The specialization of the heterocyst means that the two types of cells have to communicate. This communication takes place via small pores in the cell wall between the cells in the filament. Signaling involves transfer of small molecules such as ATP and glutamine between the various cells. What this means is that some cynaobacteria meet the two criteria that PZ Myers lays out for the evolution of multicellularity. There's no doubt about the fact that this version of a multicellular organism predates the evolution of metazoa by about 2-3 billion years.

The myxobacteria are dramatic example of multicellular bacteria. That's Chondromyces crocatus shown in the photograph above left.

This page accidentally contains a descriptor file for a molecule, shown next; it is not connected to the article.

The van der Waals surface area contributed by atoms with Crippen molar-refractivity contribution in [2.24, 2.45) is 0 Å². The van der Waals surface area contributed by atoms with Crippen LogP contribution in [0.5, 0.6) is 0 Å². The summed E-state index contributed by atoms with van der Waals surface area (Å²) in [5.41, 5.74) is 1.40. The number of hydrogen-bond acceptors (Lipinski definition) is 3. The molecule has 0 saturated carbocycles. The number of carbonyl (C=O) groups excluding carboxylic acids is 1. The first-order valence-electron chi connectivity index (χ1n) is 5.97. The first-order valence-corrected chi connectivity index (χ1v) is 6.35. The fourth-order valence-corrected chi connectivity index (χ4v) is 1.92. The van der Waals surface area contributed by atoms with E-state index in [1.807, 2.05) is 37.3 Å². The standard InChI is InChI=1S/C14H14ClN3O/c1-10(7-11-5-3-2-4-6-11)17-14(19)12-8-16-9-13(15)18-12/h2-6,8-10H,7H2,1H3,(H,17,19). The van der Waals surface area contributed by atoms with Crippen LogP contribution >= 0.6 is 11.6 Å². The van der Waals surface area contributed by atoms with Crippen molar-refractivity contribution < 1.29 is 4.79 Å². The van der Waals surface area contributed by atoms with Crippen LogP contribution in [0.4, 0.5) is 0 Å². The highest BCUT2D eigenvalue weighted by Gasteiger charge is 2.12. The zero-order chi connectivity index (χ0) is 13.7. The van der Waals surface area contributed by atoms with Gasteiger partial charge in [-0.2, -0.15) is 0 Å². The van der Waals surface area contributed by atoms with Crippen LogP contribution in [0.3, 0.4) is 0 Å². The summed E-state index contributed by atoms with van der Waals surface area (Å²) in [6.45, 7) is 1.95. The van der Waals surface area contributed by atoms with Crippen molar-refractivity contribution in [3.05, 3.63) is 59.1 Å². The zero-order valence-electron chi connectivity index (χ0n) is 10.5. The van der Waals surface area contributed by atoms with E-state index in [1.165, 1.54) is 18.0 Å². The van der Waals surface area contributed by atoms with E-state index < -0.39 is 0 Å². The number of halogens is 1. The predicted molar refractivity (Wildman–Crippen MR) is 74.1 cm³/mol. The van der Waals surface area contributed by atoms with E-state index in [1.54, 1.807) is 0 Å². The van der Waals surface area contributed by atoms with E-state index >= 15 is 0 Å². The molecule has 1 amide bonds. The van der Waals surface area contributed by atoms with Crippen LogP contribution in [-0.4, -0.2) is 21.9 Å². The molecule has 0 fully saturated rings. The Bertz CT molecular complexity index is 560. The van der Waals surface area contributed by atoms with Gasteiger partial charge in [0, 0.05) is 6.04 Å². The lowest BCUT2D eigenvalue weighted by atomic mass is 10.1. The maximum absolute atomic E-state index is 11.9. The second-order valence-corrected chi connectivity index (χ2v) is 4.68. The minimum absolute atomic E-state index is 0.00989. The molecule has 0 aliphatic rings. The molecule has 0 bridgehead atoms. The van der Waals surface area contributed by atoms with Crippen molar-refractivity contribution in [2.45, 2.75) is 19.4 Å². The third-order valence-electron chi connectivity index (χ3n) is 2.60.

Under certain conditions the single cells of myxobacteria come together to form fruiting bodies that consist of hundreds of cells. In the most extreme examples, some cells form the stalk, some cells form sprangia and others form spores. These are multicellular bacteria with specialized differentiated cells.

There are many other multicelluar bacteria but these two are sufficient to illustrate the point. Cell differentiation and multicellularity are not inventions of animals. There weren't even invented by eukaryotes. Differentiation and multicellularity were invented by bacteria long before the true eukaryotes ever appeared on this planet.


[Photo Credits: Anabaena sphaerica from Wikipedia: Glaucocystis from Cyanobacteria slides: Chondromyces crocatus from The Myxobacteria Web page]

7 comments :

  1. Larry said that: